about the sustainability of federal retirement and medical insurance programs, many are pressing to supplement or expand those commitments.
There is no escape from the arithmetic of the long-term fiscal challenge. No one can estimate with any accuracy the risk of any crisis in the financing of the federal government, nor when any such crisis might occur. The committee considers it unlikely the federal government would default outright on its debt. Nor does it believe it likely that the United States would pursue a policy of deliberately inflating its currency to reduce the real cost of repaying debt. Such a policy, in any case, would not be sufficient by itself to escape the debt obligation, partly because much of the debt is short term or indexed for inflation and partly because benefits of the three biggest entitlement programs rise in tandem with inflation. The greater risk of a sudden government fiscal crisis caused by rising interest rates is that the nation would be forced to respond precipitously. A rushed, ill-considered budget response to the threat of a debt crisis might deprive people of needed public services or hobble the economy for many years. The damage to the country’s residents would be immediate, but the damage to the nation’s credibility and ability to manage its finances could be profound and long lasting. Even if the United States is able to avoid a full-blown financial crisis, it would increasingly find its options narrowed as it juggled competing demands. Policy makers would lose flexibility to cope with such events as recession, natural disaster, war, or terrorist attack.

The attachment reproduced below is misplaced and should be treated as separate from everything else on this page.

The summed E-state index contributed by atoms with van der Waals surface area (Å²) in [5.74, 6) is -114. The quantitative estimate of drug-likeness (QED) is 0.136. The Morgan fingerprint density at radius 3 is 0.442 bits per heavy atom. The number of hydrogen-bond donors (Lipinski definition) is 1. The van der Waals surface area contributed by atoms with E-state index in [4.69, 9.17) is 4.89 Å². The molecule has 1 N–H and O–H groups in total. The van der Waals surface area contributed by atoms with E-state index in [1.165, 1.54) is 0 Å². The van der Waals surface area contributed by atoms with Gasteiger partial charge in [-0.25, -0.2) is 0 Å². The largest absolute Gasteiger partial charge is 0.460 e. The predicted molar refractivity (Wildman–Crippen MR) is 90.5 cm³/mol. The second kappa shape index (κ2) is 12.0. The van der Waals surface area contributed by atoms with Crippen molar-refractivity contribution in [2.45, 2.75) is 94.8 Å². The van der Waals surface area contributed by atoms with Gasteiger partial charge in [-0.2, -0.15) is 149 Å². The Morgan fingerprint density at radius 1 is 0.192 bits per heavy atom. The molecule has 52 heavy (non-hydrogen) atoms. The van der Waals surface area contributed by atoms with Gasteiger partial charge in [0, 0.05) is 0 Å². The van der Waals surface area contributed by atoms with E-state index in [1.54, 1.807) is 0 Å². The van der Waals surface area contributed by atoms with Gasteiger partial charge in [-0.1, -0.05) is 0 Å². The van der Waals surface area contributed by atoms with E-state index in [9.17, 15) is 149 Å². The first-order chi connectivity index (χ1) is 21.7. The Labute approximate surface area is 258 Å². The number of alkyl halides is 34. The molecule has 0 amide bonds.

Setting aside other priorities to address a seemingly distant, abstract fiscal challenge is asking a great deal of both leaders and the public. Both groups already must deal with many urgent matters. Yet the costs of inaction are potentially enormous. In a sense, all of the other goals that people value and pursue through government already are hostage to finding a politically feasible way to address the looming fiscal challenge.
The committee believes that this report will be helpful to both the public and the nation’s leaders in addressing the fiscal challenge through a distinctive approach:
We present a range of possible paths rather than a single solution. Because current policies cannot be sustained, Americans and their leaders must find a way to construct a sustainable budget. People hold many views on critical policy issues that reflect sharp differences in values and interests: These must be considered and balanced before the nation can find such a sustainable way. The committee’s paths can be a starting point for dialogue and compromise.